Little seems to have changed for Ito Smith.
The University of Southern Mississippi senior running back will remain the main cog in the Golden Eagles’ offense as well as the number one target of every opponent’s defensive game.
“Ito understands he has to do his job,” USM coach Jay Hopson said after another three-hour preseason practice on a sticky Friday morning.
“He’s a big part of what we do, and that’s just the reality of Ito. He’s just a great player.”
And yet, much has changed, personnel-wise, on the Golden Eagles’ offense from a season ago.
Gone is four-year starting quarterback Nick Mullens, who rewrote the USM record book for passing production. Gone are three starters on the offensive line, where only redshirt senior guard Devin Farrior returns with more than one year of full-time starting experience under his belt.
The spring’s quarterback duel between redshirt junior Kwadra Griggs and sophomore Keon Howard continues this summer. Griggs has yet to appear in a USM game, while Howard was inconsistent and turnover prone after he was thrown into the fray in 2016 when Mullens went down for three games in the second half of the season.
But Smith offers an enigmatic smile when asked about whether he will bear even more of the spotlight’s heat this fall.
“I love doing this, I don’t feel any pressure,” Smith said. “The line? They’re shaping up. They’re looking good out there
“The quarterbacks are going to be fine, whether it’s Kwadra or Keon,” Smith said. “They’re both great quarterbacks. They’ve been throwing dimes, putting it on the money, so we’re going to be just fine. We’ve got a lot of great receivers There’s a lot of competition out there.”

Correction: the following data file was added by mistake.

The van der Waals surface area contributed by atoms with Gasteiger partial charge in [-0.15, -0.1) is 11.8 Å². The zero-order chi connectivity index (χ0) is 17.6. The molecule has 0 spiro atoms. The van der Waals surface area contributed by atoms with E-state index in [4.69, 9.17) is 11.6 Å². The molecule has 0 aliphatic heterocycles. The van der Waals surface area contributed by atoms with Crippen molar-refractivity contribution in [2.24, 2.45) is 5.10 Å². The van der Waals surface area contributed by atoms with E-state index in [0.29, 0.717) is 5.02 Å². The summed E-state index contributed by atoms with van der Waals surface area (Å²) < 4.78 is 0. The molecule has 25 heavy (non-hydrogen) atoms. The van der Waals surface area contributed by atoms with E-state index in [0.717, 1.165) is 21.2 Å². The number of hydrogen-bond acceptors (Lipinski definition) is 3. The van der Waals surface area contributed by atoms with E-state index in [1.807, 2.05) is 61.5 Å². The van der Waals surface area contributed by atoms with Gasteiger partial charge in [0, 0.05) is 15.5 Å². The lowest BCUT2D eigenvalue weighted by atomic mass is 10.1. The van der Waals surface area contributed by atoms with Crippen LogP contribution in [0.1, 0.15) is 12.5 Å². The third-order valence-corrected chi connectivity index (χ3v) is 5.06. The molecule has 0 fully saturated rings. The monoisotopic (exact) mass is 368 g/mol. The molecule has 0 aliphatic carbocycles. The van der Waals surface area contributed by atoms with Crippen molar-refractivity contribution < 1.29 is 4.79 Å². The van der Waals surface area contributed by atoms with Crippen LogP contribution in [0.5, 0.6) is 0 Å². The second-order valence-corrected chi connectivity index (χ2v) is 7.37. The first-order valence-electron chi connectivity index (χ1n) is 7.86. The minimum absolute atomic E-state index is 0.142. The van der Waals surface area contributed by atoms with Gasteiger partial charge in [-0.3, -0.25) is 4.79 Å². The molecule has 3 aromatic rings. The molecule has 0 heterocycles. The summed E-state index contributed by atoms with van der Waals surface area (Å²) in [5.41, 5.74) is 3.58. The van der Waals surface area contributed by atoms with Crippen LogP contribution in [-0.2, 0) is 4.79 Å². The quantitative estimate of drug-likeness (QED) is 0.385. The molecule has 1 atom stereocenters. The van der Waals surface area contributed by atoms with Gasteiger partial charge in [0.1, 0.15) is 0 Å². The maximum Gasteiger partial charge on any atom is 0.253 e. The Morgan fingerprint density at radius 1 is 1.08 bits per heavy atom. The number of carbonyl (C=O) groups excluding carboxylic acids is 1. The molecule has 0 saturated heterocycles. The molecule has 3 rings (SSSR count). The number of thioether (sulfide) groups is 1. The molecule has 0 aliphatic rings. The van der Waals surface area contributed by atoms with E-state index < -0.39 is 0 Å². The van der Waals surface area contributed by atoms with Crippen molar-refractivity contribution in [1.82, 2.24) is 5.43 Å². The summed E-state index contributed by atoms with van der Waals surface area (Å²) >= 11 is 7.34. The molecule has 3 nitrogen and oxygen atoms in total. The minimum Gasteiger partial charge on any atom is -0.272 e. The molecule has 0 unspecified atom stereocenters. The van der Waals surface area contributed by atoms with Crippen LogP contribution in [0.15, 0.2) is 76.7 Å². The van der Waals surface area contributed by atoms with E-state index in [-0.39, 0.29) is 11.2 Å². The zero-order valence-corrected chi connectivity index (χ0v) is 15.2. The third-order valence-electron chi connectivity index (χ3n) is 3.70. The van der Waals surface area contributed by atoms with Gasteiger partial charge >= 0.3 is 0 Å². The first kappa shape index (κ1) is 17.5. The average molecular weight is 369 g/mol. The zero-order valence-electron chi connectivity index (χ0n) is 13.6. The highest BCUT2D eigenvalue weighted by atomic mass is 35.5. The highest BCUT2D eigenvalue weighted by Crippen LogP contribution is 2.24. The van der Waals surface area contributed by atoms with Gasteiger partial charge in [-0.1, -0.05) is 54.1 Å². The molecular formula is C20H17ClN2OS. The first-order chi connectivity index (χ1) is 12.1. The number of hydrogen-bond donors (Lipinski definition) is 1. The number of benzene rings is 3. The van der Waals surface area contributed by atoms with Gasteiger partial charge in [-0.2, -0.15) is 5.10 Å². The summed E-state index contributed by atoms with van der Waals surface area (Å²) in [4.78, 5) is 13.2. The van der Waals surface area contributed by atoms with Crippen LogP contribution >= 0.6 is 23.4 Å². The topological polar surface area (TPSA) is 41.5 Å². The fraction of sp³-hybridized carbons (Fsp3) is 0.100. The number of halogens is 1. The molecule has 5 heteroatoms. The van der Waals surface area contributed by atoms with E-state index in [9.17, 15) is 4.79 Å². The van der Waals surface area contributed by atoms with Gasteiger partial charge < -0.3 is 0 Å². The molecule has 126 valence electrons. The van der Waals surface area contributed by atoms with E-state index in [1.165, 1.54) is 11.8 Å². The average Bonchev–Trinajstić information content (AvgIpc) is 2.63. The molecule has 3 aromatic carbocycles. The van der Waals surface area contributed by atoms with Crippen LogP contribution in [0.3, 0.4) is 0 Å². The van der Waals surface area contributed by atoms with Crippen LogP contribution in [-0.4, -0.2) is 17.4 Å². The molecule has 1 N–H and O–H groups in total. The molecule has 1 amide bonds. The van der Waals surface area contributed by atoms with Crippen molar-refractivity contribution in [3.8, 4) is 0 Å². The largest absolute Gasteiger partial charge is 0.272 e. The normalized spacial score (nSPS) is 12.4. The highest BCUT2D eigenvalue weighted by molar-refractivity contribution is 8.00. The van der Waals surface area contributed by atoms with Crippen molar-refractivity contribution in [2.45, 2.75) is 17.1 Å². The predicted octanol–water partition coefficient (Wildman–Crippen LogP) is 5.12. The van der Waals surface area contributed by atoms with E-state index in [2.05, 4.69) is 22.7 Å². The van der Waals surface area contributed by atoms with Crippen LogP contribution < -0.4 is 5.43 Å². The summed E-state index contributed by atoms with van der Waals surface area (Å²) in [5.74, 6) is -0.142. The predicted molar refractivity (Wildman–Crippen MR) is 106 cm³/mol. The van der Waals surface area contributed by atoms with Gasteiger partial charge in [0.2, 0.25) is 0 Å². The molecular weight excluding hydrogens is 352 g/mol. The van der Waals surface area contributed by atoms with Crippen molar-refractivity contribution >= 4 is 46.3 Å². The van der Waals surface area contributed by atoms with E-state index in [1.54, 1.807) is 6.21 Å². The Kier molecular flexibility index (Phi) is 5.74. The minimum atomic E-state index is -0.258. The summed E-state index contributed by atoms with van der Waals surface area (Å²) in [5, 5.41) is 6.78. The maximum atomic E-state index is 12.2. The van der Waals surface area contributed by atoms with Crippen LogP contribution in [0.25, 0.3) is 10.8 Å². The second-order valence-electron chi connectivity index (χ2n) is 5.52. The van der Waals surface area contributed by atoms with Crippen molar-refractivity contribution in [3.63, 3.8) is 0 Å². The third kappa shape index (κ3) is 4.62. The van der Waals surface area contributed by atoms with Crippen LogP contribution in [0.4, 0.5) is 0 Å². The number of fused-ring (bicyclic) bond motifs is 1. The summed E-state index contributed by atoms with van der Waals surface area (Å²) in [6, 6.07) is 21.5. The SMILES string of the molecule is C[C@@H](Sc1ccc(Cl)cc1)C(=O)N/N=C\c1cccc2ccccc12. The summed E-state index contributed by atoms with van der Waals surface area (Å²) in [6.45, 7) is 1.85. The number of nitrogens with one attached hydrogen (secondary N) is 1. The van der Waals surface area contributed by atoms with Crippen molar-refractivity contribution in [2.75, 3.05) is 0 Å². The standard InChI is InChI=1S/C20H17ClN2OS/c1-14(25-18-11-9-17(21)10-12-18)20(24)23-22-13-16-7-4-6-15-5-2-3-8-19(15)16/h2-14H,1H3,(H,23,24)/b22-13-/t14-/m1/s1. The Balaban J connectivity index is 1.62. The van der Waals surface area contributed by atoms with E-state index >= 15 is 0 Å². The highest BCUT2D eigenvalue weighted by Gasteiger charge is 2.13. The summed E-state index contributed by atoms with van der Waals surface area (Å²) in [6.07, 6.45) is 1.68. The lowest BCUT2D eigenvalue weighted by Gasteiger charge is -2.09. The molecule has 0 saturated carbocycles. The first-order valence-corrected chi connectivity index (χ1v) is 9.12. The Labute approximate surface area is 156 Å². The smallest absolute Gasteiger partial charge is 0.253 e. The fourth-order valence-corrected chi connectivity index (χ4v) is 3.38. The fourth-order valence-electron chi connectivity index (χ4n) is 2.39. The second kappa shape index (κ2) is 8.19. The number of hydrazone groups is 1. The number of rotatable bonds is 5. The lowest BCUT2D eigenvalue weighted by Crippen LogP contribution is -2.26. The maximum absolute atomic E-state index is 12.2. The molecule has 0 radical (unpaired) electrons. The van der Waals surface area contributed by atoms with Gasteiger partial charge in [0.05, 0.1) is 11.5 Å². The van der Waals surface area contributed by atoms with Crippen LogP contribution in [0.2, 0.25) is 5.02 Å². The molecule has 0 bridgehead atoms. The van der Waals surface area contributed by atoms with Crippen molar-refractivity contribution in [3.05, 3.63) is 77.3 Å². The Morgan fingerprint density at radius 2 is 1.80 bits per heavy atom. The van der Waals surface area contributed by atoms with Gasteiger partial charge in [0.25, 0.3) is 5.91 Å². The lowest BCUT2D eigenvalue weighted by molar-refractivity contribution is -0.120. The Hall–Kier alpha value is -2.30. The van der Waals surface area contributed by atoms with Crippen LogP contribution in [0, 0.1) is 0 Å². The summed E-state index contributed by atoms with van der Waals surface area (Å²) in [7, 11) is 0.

Hopson said USM will continue to roll out an offense that produced 26 touchdowns on the ground and 26 touchdowns through the air in 2016.
“We’re going to run our offense,” Hopson said. “You can’t be so predictable that you give Ito the ball every time.”
Maybe not every time, but the 5-foot 9, 193-pound Smith wound up with the football in his hands more, by far, than any other player on USM’s team not named Mullens, and when it was, good things tended to happen.
Smith accounted for 56.6 percent of the team’s carries (265 of 544), 64.3 percent of its rushing yards (1,459 of 2,269) and 65.4 percent of its rushing touchdowns (17 of 26).
The ball went to Smith 37.2 percent of the time on plays from scrimmage (308 rushing/receiving touches to 829 total snaps minus incompletions). He accounted for 31.2 percent of the team’s yards from scrimmage (1,918 yards to 6,146 total team yards) and 36.5 percent of the team’s touchdowns (19 of 52).
That means Smith carried the ball more than half the time USM ran the ball and he accumulated nearly one third of the team’s total yards from scrimmage.
“I know that he’s not only a good player, but a great player,” Hopson said. “So, the reality is, we’re going to do what we do, but the reality is he’s difference-making football player.
“I’ve said it before, I think he’s an NFL football player. He’s a guy who has great vision, a great burst, acceleration.”
It was one of the most productive performances in Southern Miss history, with Smith rushing for 1,459 yards and 17 touchdowns on 265 carries, and adding another 459 yards and two more scores on 43 catches.
He broke off an 86-yard against Savannah State, turned a pass into a 54-yard gain against Rice. In USM’s 28-21 victory over the University of Louisiana-Lafayette in the R&L Carriers New Orleans, he scored three of the Golden Eagles’ four touchdowns, two rushing, one receiving.
And Smith said he’s ready to roll again, as are the Golden Eagles.
“The younger guys, they look up to the older guys,” Smith said. “I just continue to keep working hard, and the young guys, they follow. They’re going to work hard and want to get better, too. I don’t really say too much, just try and lead by example.”